Thibeault Serves Justice as Assistant District Attorney
Christine Thibeault, who graduated from UMF with a degree in psychology, is now assistant district attorney and division chief of the Cumberland County Juvenile Justice Division. She said what she learned at UMF is as important as what she learned in law school for prosecuting juvenile offenders and coordinating interventions that rehabilitate.
“To be successful in juvenile justice, you have to understand family systems and research about what works to change criminal behavior. My background at UMF provided a huge advantage with that,” she said. “How I feel about my world is a function of my incredibly supportive, loving family. How I think about the world, how I process life is a result of my experiences at UMF.”
According to Thibeault, if juvenile justice is to yield greater public safety, meaningful restitution and lower recidivism, then the long arm of the law must reach into the lives of young offenders and extend a guiding hand. “I focus on the roots of criminal behavior and the needs of the juvenile, then work with others to implement intervention strategies that hopefully will put an end to the criminal behavior,” Thibeault said. “It’s as much about the kid as the crime.”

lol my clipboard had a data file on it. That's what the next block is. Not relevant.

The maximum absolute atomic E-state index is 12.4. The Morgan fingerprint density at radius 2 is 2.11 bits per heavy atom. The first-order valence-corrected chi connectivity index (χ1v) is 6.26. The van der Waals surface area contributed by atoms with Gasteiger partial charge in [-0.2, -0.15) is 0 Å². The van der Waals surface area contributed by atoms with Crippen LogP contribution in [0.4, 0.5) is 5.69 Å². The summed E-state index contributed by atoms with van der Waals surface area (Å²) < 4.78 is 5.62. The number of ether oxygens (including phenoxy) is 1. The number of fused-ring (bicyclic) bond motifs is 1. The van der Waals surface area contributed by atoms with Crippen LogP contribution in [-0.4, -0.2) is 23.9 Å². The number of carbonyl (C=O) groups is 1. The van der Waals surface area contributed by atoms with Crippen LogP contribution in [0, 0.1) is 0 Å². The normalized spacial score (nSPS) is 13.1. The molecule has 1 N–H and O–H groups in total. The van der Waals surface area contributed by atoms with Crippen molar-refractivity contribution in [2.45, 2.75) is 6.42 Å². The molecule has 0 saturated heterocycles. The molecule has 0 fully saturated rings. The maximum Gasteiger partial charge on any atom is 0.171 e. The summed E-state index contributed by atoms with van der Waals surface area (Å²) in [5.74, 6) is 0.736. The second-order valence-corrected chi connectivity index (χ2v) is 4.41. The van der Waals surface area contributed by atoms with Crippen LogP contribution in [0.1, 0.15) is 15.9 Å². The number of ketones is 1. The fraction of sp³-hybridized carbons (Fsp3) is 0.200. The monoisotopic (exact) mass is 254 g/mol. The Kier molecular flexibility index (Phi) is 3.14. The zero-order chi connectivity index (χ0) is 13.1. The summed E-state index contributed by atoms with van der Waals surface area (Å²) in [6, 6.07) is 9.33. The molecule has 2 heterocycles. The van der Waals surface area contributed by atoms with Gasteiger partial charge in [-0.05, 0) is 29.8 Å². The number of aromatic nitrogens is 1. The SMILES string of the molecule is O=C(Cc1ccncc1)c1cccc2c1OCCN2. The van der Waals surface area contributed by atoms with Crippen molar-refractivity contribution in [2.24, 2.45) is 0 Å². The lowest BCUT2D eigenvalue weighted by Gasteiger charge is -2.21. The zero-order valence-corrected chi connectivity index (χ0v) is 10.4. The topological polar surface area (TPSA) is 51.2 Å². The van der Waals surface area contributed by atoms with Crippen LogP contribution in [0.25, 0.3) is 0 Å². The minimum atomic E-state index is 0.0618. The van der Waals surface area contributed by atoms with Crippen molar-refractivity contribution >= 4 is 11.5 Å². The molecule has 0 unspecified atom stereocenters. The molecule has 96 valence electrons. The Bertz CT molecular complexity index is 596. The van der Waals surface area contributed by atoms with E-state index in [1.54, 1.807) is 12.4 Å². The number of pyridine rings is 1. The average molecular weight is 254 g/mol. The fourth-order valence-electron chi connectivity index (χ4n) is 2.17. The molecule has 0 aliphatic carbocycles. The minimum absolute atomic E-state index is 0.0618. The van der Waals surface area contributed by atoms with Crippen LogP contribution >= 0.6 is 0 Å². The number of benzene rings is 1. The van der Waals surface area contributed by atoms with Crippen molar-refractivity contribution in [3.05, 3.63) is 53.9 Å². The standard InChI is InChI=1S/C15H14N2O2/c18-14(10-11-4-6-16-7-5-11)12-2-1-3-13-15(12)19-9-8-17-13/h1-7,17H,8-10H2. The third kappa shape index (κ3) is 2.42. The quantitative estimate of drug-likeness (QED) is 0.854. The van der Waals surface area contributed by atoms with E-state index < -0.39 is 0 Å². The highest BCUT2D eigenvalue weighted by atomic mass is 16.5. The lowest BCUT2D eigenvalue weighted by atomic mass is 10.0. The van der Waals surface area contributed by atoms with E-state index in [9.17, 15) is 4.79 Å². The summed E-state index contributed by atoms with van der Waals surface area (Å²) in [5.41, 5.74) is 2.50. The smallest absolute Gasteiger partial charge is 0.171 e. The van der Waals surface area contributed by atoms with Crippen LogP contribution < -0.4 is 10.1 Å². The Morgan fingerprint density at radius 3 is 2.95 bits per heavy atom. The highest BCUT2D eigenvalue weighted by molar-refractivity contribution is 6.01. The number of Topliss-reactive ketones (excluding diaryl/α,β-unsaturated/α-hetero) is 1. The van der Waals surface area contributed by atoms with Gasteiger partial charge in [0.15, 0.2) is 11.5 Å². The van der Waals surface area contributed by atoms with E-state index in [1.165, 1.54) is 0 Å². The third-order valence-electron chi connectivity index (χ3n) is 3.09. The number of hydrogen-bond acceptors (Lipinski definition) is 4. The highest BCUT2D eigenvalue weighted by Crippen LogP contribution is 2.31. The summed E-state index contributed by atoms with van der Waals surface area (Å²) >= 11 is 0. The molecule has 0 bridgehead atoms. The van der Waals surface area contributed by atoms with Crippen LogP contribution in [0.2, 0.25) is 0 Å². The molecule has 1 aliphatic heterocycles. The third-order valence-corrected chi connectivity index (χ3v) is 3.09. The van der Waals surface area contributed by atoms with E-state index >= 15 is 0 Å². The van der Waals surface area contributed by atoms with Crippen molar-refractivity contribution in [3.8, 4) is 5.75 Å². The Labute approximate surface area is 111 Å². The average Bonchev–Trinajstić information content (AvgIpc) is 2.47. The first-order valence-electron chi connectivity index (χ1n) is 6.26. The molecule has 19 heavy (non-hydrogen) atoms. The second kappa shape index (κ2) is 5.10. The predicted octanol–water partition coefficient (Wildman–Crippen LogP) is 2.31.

As the vast majority of her offenders struggle with family conflict, substance abuse, mental health issues and educational deficits, Thibeault takes a holistic view of the offender to reduce recidivism. She orders and reviews psychological and psychiatric assessments. She meets with parents, the offender, attorneys, mental health service providers, case managers and educators to learn about the offender’s needs. And the needs form an integral part of an intervention plan that keeps the offender in some form of an educational program, requires the offender to make reparations and, most importantly to Thibeault, ensures public safety.
“We tend to think of the victim as an individual, but in many cases the community as a whole is a victim when the offender’s actions incite fear,” she said. “I see myself as a public servant. Part of my job is to create a safer community. I’m accountable to the public, and I have to assure the public that what I’m doing leads to public safety.”